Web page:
Fukushima Daiichi Nuclear Disaster Case Study

Investigations were also conducted by the International Atomic Energy Agency (IAEA), the American Nuclear Regulatory Commission (NRC), and the Nuclear Energy Agency of the OECD.These analyses chiefly focused on the impact of the earthquake and subsequent tsunami on the nuclear power plant, the way the crisis was managed by the operator and the authorities, and on the cooperation between those onsite (emergency services) and offsite (Tepco staff).One can only wonder about the decisions Yoshida had to make between March 11 and 15, 2011, to avoid the worst.

Serious failings were attributed to Tepco, which was unable to prevent a nuclear meltdown and subsequent explosions.

A rare bright point was the heroism of those working on the ground, who risked their own lives to avert an even greater disaster.

Calling Fukushima a “made in Japan” disaster focuses attention on the failures of a socio-technical system apparently disconnected from industry good practices and the norms of the International Atomic Energy Agency (IAEA).

Moreover, its extraordinary scale allows it to be filed in the same historic category as another “aberrant” accident, Chernobyl.

The 9.0 magnitude Tohoku earthquake triggered a 15-meter tidal wave, which hit the Fukushima Daiichi Nuclear Power Plant approximately 45 minutes later.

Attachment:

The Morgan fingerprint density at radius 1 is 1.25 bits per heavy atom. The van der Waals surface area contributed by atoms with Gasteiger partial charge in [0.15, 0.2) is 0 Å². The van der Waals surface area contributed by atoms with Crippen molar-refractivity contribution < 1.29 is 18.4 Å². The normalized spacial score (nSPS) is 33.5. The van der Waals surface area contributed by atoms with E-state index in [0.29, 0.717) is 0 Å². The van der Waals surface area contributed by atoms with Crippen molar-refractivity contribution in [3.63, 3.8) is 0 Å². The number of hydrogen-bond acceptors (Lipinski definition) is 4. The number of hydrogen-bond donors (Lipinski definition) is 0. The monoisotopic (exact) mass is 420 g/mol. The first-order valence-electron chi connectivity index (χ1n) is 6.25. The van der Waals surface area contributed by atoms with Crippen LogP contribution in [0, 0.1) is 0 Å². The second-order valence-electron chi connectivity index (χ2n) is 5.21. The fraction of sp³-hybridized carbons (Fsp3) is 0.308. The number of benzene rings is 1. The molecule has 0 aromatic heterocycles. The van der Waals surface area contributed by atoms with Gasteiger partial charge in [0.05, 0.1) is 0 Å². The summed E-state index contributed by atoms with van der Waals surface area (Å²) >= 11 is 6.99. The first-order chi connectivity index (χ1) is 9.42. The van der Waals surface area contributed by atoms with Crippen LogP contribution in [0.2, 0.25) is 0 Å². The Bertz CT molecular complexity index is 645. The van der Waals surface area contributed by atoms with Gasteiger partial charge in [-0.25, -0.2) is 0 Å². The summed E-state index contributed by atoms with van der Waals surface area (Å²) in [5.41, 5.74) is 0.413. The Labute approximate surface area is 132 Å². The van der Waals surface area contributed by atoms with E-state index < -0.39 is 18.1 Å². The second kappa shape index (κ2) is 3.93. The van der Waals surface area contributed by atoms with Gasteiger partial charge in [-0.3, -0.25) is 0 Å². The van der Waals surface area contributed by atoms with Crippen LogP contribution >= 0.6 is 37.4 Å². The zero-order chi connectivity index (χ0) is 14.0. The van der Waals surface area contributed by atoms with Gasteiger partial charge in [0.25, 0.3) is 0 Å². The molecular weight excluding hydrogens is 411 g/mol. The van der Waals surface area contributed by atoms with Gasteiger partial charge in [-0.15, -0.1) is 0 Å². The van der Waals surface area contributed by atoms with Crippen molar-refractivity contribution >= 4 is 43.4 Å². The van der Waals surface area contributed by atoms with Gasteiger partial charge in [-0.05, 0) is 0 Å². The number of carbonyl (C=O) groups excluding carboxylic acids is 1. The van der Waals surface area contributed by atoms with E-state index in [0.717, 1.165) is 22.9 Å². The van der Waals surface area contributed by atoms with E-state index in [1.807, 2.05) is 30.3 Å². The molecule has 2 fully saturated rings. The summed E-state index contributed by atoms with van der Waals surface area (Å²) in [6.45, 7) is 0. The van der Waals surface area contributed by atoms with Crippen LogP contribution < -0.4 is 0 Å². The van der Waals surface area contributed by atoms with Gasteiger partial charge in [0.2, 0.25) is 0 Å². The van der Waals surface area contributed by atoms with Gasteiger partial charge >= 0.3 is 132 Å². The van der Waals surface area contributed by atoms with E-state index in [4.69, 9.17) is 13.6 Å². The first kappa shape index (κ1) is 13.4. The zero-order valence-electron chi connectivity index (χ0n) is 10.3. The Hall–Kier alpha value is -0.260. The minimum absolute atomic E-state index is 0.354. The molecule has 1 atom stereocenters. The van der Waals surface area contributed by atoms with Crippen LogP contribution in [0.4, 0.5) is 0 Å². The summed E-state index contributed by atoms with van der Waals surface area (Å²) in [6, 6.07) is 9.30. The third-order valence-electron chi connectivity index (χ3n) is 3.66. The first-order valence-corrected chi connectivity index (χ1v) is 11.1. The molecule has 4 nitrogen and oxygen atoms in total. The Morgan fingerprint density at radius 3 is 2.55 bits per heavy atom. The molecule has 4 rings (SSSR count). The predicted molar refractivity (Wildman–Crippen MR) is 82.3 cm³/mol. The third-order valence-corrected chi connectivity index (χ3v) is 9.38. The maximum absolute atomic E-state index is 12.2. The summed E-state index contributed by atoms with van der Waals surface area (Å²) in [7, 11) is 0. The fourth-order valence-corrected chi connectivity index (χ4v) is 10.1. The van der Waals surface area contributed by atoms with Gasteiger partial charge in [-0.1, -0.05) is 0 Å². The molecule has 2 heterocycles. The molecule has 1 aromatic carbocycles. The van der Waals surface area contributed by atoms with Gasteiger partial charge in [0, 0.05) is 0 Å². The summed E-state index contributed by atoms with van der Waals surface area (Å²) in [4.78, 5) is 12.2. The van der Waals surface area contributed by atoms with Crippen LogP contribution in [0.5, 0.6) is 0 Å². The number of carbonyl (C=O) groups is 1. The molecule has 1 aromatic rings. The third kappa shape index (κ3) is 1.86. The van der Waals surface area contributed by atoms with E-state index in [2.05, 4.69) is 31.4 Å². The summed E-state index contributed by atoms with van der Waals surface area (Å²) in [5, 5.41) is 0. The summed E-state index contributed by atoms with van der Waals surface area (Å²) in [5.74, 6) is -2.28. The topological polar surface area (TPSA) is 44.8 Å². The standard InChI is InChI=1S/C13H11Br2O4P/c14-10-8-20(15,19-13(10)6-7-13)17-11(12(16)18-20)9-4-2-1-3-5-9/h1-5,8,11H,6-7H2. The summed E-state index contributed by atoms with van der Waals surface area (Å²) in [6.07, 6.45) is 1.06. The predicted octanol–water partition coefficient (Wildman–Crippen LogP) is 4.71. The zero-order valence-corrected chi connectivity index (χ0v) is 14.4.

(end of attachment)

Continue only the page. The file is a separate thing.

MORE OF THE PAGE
The plant’s power was knocked out and the backup generators crippled.The latter was attributed to gross Soviet negligence, implicitly reinforcing a utopian vision of a safe and reliable nuclear industry.But do the nature of the Fukushima disaster and the specificity of its causes really make it an exception?The Fukushima investigators all followed a pre-set formula, apparently designed solely to confirm hypotheses that would put events down to purely technical causes.Yet Yoshida responded to the investigators’ questions from an entirely different point of view, attributing his decisions and actions to the brutal struggle between men (himself and his staff) and technology or, more precisely, the machines (the reactors) that had suddenly gone out of control.(A partial English translation exists, made available by the Japanese daily , but it proved to be inaccurate on several crucial points, and is highly controversial.) Given that France generates 76% of its electricity with nuclear power, the task of a complete translation should have been undertaken by a nuclear-sector operator.None volunteered, however, no doubt asserting that all had already been said and settled.Franck Guarnieri does not work for, consult, own shares in or receive funding from any company or organisation that would benefit from this article, and has disclosed no relevant affiliations beyond their academic appointment.On March 11, 2011, a nuclear disaster struck Japan.During the Japanese government’s investigation, Fukushima Daiichi plant manager Masao Yoshida was interviewed for more than 28 hours, over 13 sessions.His testimony was only made public in September 2014 after critical reporting by Japanese media.

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